Will color-coding uncover a merger in your family history?
I did the same thing in Family Tree Maker. I tagged each of my grandparents with a color. That color spreads automatically to every one of their direct ancestors. It's a quick way to see:
  • which of the more than 20,000 people in my tree are my direct ancestor
  • whose branch they're on.
It also helps me see the shared ancestors of my dad's parents. Pietro Iamarino and Lucy Iamarino were 3rd cousins. I've got lots of ancestors with both yellow and pink color codes. I mark these ancestors as orange in my chart—that's a blend of yellow and pink.

The Ahnentafel numbers helped me see that I'd placed some names in the wrong color.

2. Added Placeholders

I added the right Ahnentafel number to the blank cells in my grandparent chart. It was tedious. I was typing away during conference calls all day. I finally got tired of it at the 9th and 10th great grandparent level, so I skipped around and left many cells blank. You'll find the updated blank chart here for download.

I make my placeholders bold so it's clear they haven't been found.
Make placeholders bold so it's clear they haven't been found.
Then I realized something cool I could do with the blank cells.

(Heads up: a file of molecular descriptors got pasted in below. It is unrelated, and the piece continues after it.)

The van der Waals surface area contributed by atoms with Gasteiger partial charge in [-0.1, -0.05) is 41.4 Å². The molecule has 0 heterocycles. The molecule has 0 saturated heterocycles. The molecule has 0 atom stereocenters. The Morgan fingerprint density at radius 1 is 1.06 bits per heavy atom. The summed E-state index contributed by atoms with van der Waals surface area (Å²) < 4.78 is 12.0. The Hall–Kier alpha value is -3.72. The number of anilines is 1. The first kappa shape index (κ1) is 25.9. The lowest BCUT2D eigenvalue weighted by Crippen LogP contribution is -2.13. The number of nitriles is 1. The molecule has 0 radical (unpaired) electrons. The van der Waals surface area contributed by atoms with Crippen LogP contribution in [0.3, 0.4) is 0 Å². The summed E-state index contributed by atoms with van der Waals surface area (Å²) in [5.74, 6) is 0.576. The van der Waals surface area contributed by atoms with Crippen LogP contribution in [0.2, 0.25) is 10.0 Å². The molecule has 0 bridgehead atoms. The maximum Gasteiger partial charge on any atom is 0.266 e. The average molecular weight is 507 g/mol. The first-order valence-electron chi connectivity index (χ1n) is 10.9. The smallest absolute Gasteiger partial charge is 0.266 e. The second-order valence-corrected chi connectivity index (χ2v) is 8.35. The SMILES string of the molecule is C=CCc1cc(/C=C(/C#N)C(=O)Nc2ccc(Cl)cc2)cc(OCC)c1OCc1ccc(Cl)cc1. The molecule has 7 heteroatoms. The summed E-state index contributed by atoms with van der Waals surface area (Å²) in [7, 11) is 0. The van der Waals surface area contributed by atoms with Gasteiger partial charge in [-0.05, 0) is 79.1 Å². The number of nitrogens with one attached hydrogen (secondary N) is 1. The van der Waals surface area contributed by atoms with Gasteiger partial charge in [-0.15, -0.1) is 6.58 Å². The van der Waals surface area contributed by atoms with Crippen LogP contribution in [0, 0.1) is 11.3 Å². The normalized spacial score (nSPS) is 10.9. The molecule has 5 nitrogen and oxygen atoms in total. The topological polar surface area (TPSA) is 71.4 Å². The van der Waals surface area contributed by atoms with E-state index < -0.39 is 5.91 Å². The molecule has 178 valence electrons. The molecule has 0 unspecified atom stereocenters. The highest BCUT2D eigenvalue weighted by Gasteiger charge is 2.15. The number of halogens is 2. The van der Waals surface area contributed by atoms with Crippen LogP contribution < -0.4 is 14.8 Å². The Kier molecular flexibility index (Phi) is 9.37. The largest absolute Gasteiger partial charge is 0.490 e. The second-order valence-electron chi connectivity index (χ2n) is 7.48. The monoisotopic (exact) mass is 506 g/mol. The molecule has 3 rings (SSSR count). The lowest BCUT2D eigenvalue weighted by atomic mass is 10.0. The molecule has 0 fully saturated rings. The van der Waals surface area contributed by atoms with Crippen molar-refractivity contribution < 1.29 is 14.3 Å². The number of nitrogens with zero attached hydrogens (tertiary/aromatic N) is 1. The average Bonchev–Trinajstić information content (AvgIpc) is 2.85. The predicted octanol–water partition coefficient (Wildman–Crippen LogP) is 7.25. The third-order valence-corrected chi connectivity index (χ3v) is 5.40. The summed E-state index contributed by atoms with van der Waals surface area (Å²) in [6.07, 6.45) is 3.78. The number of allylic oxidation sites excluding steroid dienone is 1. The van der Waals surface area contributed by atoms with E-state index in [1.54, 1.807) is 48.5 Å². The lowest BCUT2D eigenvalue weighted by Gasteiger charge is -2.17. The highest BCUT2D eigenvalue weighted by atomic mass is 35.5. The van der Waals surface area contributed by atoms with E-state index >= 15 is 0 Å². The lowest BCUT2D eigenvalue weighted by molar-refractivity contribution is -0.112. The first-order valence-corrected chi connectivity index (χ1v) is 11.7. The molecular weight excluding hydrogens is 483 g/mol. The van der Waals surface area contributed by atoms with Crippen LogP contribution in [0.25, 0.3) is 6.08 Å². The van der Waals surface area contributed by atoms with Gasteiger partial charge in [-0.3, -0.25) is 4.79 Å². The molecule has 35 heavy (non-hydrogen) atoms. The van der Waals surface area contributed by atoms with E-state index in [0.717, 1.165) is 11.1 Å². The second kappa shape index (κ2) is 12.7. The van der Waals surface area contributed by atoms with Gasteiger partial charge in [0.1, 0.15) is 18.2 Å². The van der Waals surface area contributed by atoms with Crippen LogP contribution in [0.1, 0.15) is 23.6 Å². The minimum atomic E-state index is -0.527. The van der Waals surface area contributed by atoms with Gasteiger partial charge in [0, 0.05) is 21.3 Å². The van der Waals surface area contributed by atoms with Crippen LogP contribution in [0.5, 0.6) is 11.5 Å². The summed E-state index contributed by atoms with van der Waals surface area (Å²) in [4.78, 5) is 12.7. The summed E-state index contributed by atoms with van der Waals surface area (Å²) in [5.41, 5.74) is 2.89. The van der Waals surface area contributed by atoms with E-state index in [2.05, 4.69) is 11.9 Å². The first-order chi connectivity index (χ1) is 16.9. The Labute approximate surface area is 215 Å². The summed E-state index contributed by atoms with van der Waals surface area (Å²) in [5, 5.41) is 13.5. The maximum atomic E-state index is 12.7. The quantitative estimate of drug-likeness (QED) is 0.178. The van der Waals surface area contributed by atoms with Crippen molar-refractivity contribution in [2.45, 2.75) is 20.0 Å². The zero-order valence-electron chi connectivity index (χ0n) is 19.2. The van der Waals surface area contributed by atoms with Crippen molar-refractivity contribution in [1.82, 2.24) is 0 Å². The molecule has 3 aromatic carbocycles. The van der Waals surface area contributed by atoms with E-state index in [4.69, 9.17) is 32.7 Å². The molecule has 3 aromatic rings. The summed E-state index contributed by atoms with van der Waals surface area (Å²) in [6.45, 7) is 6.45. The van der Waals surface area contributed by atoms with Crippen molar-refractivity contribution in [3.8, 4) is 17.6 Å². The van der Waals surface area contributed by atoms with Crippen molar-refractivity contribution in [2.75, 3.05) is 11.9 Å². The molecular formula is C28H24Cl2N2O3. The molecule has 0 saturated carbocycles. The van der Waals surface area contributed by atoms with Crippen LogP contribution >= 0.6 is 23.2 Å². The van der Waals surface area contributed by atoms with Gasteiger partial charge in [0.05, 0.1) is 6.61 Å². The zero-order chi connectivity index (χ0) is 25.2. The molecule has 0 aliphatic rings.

Pick any one of your known ancestors. Their father's Ahnentafel number is twice their own. And their mother's number is one more than that.

Knowing their numbers, but not their names, I can put placeholders in my chart to highlight who I need to find. For example, I added placeholders for my 6th great grandparents' parents in the 7th Great Grandparents column:
  • #528 father of Costantino d'Emilia
  • #529 mother of Costantino d'Emilia
  • #530 father of Libera Mascia
  • #531 mother of Libera Mascia
But wait, there's more! I can add placeholders for their ancestors in the 8th Great Grandparents column:
  • #1056 paternal grandfather of Costantino d'Emilia
  • #1057 paternal grandmother of Costantino d'Emilia
  • #1058 maternal grandfather of Costantino d'Emilia
  • #1059 maternal grandmother of Costantino d'Emilia
  • #1060 paternal grandfather of Libera Mascia